The K-1 Attack is one Slovakian’s vision of a hunkered down, slash-cut, sexed-up, air-scooped atomic-bombed crustacean, and you either buy it or you don’t. We do. The K-1 Attack has got it all going on, but at a stiff price.
The Slovak in question, Dick Kvet?anský, started K-1 Styling & Tuning (now called K-1 Engineering) in the suburbs of Bratislava around 1990 to produce fiberglass faux-exotic body kits for the GM F-body Chevy Camaro/Pontiac Firebird. The kits included the Turborossa (Ferrari quickly sued), the K-25 Anniversary (a Countach knockoff), and the Evoluzione, which perhaps avoided legal trouble because it blended Ferrari themes with those of other cars, including the C4 Corvette and Huggy Bear’s pimpmobile.
After all that, the Attack was K-1′s next project, and a great leap forward it was. Styled by Kvet?anský’s pal Juraj Mitro, the Attack is a two-seat roadster—there’s no top—built on its own steel-tube space frame and clad in a stiletto-shaped fiberglass body with Lamborghini-style scissors doors (motorization is an option) and a carbon-fiber belly pan. Except for a few Grand Canyon-sized panel gaps, the whole car has the highly teased styling and factory-finished polish of an auto-show concept car.
Much of the credit for that goes to Jay King at Ultimate Kit Builders in Danbury, Connecticut, who took over the build of this car from a distraught customer and had war stories to tell of hieroglyphic instructions, ill-fitting parts, and missing vitals such as the emergency brake, which King fabricated from scratch (builders can exchange info at the K-1 forum www.attackforums.com). Still, King became so enamored with the Attack that he signed up to be the U.S. distributor and is currently in negotiations with K-1 to buy the tooling and make the kits for the U.S. market.
The engine and the front suspension of a front-drive car are grafted, struts and all, onto the rear quarter of the K-1 behind the cockpit. In Europe, the preference is for 2.5-liter V-6 Ford Mondeo units; however, our test car had a 220-hp, 2.2-liter Honda H22A four-cylinder from a circa-1995 Japanese domestic-market Prelude hooked to a five-speed manual from a 1998 Accord. The front suspension is K-1′s own design, using pyramid-shaped control arms levered on inboard Audi shock absorbers. The shocks poke through holes in the nose cone, allowing the driver to watch the front suspension twitch and spasm as the 18-inch Moda wheels and Goodyear Eagle F1 tires (225/40 front, 275/35 rear) roll over bumps.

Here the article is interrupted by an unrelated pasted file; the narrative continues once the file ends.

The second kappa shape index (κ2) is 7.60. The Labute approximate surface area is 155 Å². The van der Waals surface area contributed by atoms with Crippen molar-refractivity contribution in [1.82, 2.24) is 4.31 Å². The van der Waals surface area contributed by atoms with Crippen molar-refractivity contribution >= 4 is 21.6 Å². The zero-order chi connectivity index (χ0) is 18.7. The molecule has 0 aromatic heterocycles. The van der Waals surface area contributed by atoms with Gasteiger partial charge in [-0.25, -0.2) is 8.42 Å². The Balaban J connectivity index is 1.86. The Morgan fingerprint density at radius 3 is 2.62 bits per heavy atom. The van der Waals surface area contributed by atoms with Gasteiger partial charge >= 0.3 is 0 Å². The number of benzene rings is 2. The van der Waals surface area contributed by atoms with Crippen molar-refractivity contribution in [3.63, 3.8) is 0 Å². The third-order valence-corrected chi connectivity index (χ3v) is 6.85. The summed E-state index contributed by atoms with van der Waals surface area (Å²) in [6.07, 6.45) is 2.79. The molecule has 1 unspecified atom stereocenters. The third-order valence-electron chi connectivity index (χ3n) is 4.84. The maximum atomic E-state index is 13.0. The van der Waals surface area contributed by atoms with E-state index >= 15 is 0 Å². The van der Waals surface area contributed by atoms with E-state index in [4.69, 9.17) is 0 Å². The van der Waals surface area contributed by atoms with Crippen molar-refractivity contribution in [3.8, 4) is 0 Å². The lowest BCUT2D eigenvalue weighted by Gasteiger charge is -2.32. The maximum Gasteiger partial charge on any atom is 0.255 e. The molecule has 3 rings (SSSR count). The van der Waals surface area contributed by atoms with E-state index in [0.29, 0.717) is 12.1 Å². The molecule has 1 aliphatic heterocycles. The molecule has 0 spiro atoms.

Neon-blue Dakota Digital gauges and hard-shell seats sporting a funky dog’s-paw-pad arrangement augment the car’s futuristic weirdness. But the Attack is unexpectedly comfortable and capable on the road. The dynamics are well sorted, with the mid-engine layout, quick steering, and competent suspension tune keeping it stable and stuck in corners up to 0.95 g on the skidpad. The body roll is restrained, and the chassis swallows road blight without shedding pieces, not always a given in kit cars. Except for some slop in the pedals, the Attack’s overall sophistication is surprising.
The basic Attack kit is $25,000, which buys the frame, the unpainted body shell, a big baggie of unmarked fasteners, and a couple years’ worth of headaches. If King’s deal happens, the Attack will sell for $45,000 as an assembled and unpainted rolling chassis with the major problems sorted. King, whose main business is tuning Japanese cars, figures a fully finished Attack will attack its owner’s wallet for at least $75,000, or up to $100,000 for a supercharged version making 300 horsepower.
The 2369-pound Attack sheared one of its relatively new aftermarket half-shafts after just a few charges up the drag strip. Bad metallurgy was the possible culprit. The 60-mph run in 7.0 seconds and the quarter in 15.3 seconds at 89 mph might have been fleeter were there more time to discover the best launch technique. In almost every other aspect, the Attack is hard to assail except on price, which at least purchases absolute novelty, something that is rarely cheap.